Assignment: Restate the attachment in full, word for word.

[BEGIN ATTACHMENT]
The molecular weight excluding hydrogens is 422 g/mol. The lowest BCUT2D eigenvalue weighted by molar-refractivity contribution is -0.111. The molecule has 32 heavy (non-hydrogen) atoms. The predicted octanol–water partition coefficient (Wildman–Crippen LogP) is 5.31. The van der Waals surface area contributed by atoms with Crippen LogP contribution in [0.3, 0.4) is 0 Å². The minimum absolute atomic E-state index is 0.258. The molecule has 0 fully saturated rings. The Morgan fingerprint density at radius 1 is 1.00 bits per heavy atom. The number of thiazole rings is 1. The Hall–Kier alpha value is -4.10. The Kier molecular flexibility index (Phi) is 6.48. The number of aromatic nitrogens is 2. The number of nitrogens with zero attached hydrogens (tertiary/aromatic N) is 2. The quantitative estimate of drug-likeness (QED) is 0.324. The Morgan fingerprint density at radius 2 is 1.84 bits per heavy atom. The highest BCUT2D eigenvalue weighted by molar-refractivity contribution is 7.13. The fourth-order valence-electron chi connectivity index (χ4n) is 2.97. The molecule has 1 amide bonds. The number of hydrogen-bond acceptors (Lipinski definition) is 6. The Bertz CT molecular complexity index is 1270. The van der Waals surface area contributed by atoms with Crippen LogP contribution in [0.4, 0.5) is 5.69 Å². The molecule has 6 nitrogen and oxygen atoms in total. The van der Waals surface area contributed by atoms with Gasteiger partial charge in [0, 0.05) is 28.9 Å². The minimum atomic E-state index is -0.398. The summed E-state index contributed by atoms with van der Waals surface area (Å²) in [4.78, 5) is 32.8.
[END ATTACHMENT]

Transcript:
The molecular weight excluding hydrogens is 422 g/mol. The lowest BCUT2D eigenvalue weighted by molar-refractivity contribution is -0.111. The molecule has 32 heavy (non-hydrogen) atoms. The predicted octanol–water partition coefficient (Wildman–Crippen LogP) is 5.31. The van der Waals surface area contributed by atoms with Crippen LogP contribution in [0.3, 0.4) is 0 Å². The minimum absolute atomic E-state index is 0.258. The molecule has 0 fully saturated rings. The Morgan fingerprint density at radius 1 is 1.00 bits per heavy atom. The number of thiazole rings is 1. The Hall–Kier alpha value is -4.10. The Kier molecular flexibility index (Phi) is 6.48. The number of aromatic nitrogens is 2. The number of nitrogens with zero attached hydrogens (tertiary/aromatic N) is 2. The quantitative estimate of drug-likeness (QED) is 0.324. The Morgan fingerprint density at radius 2 is 1.84 bits per heavy atom. The highest BCUT2D eigenvalue weighted by molar-refractivity contribution is 7.13. The fourth-order valence-electron chi connectivity index (χ4n) is 2.97. The molecule has 1 amide bonds. The number of hydrogen-bond acceptors (Lipinski definition) is 6. The Bertz CT molecular complexity index is 1270. The van der Waals surface area contributed by atoms with Crippen LogP contribution in [0.4, 0.5) is 5.69 Å². The molecule has 6 nitrogen and oxygen atoms in total. The van der Waals surface area contributed by atoms with Gasteiger partial charge in [0, 0.05) is 28.9 Å². The minimum atomic E-state index is -0.398. The summed E-state index contributed by atoms with van der Waals surface area (Å²) in [4.78, 5) is 32.8.